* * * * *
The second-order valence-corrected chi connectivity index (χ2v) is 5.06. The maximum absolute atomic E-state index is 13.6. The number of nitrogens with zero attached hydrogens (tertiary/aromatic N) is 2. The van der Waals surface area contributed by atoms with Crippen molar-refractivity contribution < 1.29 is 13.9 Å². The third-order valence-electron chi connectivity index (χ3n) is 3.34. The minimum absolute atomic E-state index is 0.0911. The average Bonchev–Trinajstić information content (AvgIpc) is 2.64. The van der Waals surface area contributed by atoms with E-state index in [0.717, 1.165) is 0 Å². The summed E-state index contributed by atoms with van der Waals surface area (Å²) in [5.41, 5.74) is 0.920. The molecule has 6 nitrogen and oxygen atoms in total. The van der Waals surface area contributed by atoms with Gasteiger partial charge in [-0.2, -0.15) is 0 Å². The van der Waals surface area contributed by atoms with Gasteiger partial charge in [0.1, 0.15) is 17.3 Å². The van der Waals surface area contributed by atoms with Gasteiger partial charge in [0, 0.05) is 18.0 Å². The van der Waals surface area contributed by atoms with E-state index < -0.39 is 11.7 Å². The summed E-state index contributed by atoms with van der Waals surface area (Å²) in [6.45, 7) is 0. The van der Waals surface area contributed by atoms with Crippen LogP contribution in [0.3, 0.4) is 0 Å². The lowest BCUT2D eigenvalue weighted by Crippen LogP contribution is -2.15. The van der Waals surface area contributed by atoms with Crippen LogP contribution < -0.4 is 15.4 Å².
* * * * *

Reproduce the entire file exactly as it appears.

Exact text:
The second-order valence-corrected chi connectivity index (χ2v) is 5.06. The maximum absolute atomic E-state index is 13.6. The number of nitrogens with zero attached hydrogens (tertiary/aromatic N) is 2. The van der Waals surface area contributed by atoms with Crippen molar-refractivity contribution < 1.29 is 13.9 Å². The third-order valence-electron chi connectivity index (χ3n) is 3.34. The minimum absolute atomic E-state index is 0.0911. The average Bonchev–Trinajstić information content (AvgIpc) is 2.64. The van der Waals surface area contributed by atoms with E-state index in [0.717, 1.165) is 0 Å². The summed E-state index contributed by atoms with van der Waals surface area (Å²) in [5.41, 5.74) is 0.920. The molecule has 6 nitrogen and oxygen atoms in total. The van der Waals surface area contributed by atoms with Gasteiger partial charge in [-0.2, -0.15) is 0 Å². The van der Waals surface area contributed by atoms with Gasteiger partial charge in [0.1, 0.15) is 17.3 Å². The van der Waals surface area contributed by atoms with Gasteiger partial charge in [0, 0.05) is 18.0 Å². The van der Waals surface area contributed by atoms with E-state index < -0.39 is 11.7 Å². The summed E-state index contributed by atoms with van der Waals surface area (Å²) in [6.45, 7) is 0. The van der Waals surface area contributed by atoms with Crippen LogP contribution in [0.3, 0.4) is 0 Å². The lowest BCUT2D eigenvalue weighted by Crippen LogP contribution is -2.15. The van der Waals surface area contributed by atoms with Crippen LogP contribution < -0.4 is 15.4 Å².